people back, Eisgruber reiterated the necessity of considering race “as one factor among others in a holistic admission process.” Eisgruber rightly criticizes a colorblind admissions process, as it would fail to take into account the effects that racism has on applicants’ lives. Moreover, his statement shows a nuanced understanding of why colorblindness fails to serve the very people it purports to help, by ignoring the struggles of disadvantaged groups. What Eisgruber realizes, and Schultz and many others fail to understand, is that the precondition for racial justice is an honest acknowledgement of race, prejudice, and our own biases and power. Schultz is but the most recent voice advocating for the ideology of colorblindness, but the view is shared widely across politics, education, and more, and presents a persistent challenge for those fighting for racial equality. It’s easy to say “I don’t see color.” It’s harder to accept your responsibility to work for a more equitable and just society. Julia Chaffers is a first-year from Wellesley Hills, M.A. She can be reached at chaffers@princeton. edu.

Fli-ing to a better future nathan phan ’19

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Taylor Jean-Jacques’20 BOARD OF TRUSTEES president Thomas E. Weber ’89 vice president Craig Bloom ’88 secretary Betsy L. Minkin ’77 treasurer Douglas J. Widmann ’90 trustees Francesca Barber David Baumgarten ’06 Kathleen Crown Gabriel Debenedetti ’12 Stephen Fuzesi ’00 Zachary A. Goldfarb ’05 Michael Grabell ’03 John Horan ’74 Joshua Katz Rick Klein ’98 James T. MacGregor ’66 Alexia Quadrani Marcelo Rochabrun ’15 Kavita Saini ’09 Richard W. Thaler, Jr. ’73 Abigail Williams ’14 trustees emeriti Gregory L. Diskant ’70 William R. Elfers ’71 Kathleen Kiely ’77 Jerry Raymond ’73 Michael E. Seger ’71 Annalyn Swan ’73 trustees ex officio Chris Murphy ’20 Taylor Jean-Jacques’20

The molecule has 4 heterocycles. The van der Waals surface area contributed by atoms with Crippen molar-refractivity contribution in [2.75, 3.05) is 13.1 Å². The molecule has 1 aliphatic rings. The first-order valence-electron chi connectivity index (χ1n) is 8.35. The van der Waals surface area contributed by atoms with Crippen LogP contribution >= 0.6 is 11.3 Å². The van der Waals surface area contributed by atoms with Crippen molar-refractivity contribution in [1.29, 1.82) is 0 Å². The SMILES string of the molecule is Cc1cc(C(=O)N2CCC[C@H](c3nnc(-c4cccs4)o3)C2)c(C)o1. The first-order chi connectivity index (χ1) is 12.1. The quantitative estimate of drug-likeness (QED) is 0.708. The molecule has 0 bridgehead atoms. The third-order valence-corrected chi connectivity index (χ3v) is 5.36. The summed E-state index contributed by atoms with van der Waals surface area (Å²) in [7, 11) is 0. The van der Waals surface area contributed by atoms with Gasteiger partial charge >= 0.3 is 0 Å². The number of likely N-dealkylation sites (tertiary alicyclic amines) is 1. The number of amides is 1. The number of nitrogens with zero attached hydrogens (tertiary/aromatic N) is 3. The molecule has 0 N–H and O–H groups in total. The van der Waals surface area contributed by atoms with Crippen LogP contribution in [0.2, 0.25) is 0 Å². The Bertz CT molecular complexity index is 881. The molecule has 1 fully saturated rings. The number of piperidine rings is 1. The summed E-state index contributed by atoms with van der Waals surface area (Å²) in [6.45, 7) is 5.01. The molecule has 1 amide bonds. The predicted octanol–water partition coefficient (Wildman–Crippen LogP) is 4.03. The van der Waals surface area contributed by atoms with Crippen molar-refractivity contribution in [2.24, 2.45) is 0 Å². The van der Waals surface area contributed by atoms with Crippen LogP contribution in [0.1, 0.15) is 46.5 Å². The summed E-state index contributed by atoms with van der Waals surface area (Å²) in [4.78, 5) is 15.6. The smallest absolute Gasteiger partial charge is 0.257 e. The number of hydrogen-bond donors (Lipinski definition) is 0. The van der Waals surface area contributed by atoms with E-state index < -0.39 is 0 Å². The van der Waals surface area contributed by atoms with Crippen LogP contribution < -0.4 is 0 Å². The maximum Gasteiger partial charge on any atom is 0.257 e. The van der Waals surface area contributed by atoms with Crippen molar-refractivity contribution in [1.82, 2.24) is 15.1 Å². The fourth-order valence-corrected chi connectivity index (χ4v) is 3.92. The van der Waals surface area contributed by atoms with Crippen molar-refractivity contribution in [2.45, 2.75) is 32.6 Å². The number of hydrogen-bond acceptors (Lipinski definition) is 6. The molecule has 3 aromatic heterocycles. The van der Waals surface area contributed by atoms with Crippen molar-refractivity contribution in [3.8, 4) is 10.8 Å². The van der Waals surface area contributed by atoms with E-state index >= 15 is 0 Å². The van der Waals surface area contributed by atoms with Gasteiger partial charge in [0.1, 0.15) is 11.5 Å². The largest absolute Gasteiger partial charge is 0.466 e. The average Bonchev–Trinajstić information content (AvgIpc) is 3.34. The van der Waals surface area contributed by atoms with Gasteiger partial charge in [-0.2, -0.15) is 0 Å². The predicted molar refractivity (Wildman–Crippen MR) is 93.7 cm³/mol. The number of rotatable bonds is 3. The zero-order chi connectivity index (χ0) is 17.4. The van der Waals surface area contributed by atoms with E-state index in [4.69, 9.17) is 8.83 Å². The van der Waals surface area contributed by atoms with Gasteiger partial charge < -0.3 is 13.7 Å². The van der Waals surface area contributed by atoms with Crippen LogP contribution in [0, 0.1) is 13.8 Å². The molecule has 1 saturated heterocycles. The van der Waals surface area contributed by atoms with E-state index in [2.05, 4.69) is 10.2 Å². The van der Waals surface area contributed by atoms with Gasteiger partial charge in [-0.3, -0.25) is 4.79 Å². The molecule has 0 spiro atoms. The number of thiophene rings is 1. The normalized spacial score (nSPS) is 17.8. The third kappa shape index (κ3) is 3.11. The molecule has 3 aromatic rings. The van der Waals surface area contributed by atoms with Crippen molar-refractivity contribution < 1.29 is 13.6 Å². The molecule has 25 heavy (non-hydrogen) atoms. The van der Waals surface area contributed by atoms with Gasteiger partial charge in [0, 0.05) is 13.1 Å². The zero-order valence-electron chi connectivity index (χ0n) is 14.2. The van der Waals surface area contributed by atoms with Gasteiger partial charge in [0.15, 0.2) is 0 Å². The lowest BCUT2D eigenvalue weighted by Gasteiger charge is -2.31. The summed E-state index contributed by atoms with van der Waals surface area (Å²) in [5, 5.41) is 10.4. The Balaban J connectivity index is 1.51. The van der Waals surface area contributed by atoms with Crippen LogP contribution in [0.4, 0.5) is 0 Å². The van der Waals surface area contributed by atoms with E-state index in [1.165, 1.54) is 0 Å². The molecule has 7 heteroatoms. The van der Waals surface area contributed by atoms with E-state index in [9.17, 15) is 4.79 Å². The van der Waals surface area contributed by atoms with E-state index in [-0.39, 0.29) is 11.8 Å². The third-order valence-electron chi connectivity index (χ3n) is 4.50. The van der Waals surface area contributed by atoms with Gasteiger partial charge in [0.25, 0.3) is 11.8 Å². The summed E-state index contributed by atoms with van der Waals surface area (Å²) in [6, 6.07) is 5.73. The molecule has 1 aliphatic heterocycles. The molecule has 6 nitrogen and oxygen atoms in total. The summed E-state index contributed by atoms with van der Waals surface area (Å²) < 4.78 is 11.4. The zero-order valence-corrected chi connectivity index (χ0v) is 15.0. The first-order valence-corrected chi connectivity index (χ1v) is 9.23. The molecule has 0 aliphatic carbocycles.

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Wednesday February 21, 2019

Opinion

page 5

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Dealing with spring semester stress Emma Treadway

Contributing Columnist

P